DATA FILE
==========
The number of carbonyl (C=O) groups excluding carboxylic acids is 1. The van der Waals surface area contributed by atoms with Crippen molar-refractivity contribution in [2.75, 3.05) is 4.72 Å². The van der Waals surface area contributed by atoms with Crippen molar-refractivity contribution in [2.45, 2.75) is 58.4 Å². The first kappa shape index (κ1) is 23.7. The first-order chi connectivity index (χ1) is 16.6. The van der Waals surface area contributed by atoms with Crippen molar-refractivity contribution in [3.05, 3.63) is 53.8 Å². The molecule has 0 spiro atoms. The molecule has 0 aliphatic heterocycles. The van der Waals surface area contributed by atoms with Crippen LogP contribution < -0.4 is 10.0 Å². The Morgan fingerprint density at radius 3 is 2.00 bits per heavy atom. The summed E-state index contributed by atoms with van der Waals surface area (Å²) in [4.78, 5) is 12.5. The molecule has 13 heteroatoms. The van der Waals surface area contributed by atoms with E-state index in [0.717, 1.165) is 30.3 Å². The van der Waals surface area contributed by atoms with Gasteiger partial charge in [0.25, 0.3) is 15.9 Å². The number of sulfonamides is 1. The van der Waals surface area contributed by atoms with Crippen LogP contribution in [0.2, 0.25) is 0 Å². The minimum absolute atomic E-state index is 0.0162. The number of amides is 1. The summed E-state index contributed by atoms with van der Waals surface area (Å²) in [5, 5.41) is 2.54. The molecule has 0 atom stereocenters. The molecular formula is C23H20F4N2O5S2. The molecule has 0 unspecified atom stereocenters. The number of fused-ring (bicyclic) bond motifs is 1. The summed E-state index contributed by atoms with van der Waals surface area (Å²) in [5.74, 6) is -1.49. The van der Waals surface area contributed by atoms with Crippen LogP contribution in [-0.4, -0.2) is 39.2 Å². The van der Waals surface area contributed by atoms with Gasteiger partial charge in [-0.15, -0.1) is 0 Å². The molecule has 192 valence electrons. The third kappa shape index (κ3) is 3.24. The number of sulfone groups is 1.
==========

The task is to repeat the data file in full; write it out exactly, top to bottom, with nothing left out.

The number of carbonyl (C=O) groups excluding carboxylic acids is 1. The van der Waals surface area contributed by atoms with Crippen molar-refractivity contribution in [2.75, 3.05) is 4.72 Å². The van der Waals surface area contributed by atoms with Crippen molar-refractivity contribution in [2.45, 2.75) is 58.4 Å². The first kappa shape index (κ1) is 23.7. The first-order chi connectivity index (χ1) is 16.6. The van der Waals surface area contributed by atoms with Crippen molar-refractivity contribution in [3.05, 3.63) is 53.8 Å². The molecule has 0 spiro atoms. The molecule has 0 aliphatic heterocycles. The van der Waals surface area contributed by atoms with Crippen LogP contribution < -0.4 is 10.0 Å². The Morgan fingerprint density at radius 3 is 2.00 bits per heavy atom. The summed E-state index contributed by atoms with van der Waals surface area (Å²) in [4.78, 5) is 12.5. The molecule has 13 heteroatoms. The van der Waals surface area contributed by atoms with E-state index in [0.717, 1.165) is 30.3 Å². The van der Waals surface area contributed by atoms with Gasteiger partial charge in [0.25, 0.3) is 15.9 Å². The number of sulfonamides is 1. The van der Waals surface area contributed by atoms with Crippen LogP contribution in [0.2, 0.25) is 0 Å². The minimum absolute atomic E-state index is 0.0162. The number of amides is 1. The summed E-state index contributed by atoms with van der Waals surface area (Å²) in [5, 5.41) is 2.54. The molecule has 0 atom stereocenters. The molecular formula is C23H20F4N2O5S2. The molecule has 0 unspecified atom stereocenters. The number of fused-ring (bicyclic) bond motifs is 1. The summed E-state index contributed by atoms with van der Waals surface area (Å²) in [5.74, 6) is -1.49. The van der Waals surface area contributed by atoms with Crippen LogP contribution in [-0.4, -0.2) is 39.2 Å². The van der Waals surface area contributed by atoms with Gasteiger partial charge in [-0.15, -0.1) is 0 Å². The molecule has 192 valence electrons. The third kappa shape index (κ3) is 3.24. The number of sulfone groups is 1.